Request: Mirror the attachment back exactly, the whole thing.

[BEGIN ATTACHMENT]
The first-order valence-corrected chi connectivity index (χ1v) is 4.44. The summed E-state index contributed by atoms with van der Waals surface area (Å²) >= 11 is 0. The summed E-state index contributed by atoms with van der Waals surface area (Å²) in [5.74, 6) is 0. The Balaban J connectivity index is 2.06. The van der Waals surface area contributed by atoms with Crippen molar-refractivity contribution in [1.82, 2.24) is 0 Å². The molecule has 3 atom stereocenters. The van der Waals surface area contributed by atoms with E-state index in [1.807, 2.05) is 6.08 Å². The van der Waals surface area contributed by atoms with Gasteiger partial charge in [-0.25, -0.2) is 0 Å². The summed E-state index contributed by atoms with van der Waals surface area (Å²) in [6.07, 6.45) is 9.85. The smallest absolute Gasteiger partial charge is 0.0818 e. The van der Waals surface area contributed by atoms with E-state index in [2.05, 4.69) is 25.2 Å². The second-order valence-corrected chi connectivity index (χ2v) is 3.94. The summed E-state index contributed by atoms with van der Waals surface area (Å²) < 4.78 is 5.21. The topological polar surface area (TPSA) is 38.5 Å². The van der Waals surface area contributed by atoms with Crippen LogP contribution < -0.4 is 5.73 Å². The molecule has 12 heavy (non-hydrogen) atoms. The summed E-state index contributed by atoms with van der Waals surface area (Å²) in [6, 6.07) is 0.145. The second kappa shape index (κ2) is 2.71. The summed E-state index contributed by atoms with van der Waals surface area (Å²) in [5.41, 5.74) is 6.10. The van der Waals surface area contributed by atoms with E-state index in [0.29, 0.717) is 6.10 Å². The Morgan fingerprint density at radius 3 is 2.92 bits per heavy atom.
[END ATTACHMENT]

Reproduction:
The first-order valence-corrected chi connectivity index (χ1v) is 4.44. The summed E-state index contributed by atoms with van der Waals surface area (Å²) >= 11 is 0. The summed E-state index contributed by atoms with van der Waals surface area (Å²) in [5.74, 6) is 0. The Balaban J connectivity index is 2.06. The van der Waals surface area contributed by atoms with Crippen molar-refractivity contribution in [1.82, 2.24) is 0 Å². The molecule has 3 atom stereocenters. The van der Waals surface area contributed by atoms with E-state index in [1.807, 2.05) is 6.08 Å². The van der Waals surface area contributed by atoms with Gasteiger partial charge in [-0.25, -0.2) is 0 Å². The summed E-state index contributed by atoms with van der Waals surface area (Å²) in [6.07, 6.45) is 9.85. The smallest absolute Gasteiger partial charge is 0.0818 e. The van der Waals surface area contributed by atoms with E-state index in [2.05, 4.69) is 25.2 Å². The second-order valence-corrected chi connectivity index (χ2v) is 3.94. The summed E-state index contributed by atoms with van der Waals surface area (Å²) < 4.78 is 5.21. The topological polar surface area (TPSA) is 38.5 Å². The van der Waals surface area contributed by atoms with Crippen LogP contribution < -0.4 is 5.73 Å². The molecule has 12 heavy (non-hydrogen) atoms. The summed E-state index contributed by atoms with van der Waals surface area (Å²) in [6, 6.07) is 0.145. The second kappa shape index (κ2) is 2.71. The summed E-state index contributed by atoms with van der Waals surface area (Å²) in [5.41, 5.74) is 6.10. The van der Waals surface area contributed by atoms with E-state index in [0.29, 0.717) is 6.10 Å². The Morgan fingerprint density at radius 3 is 2.92 bits per heavy atom.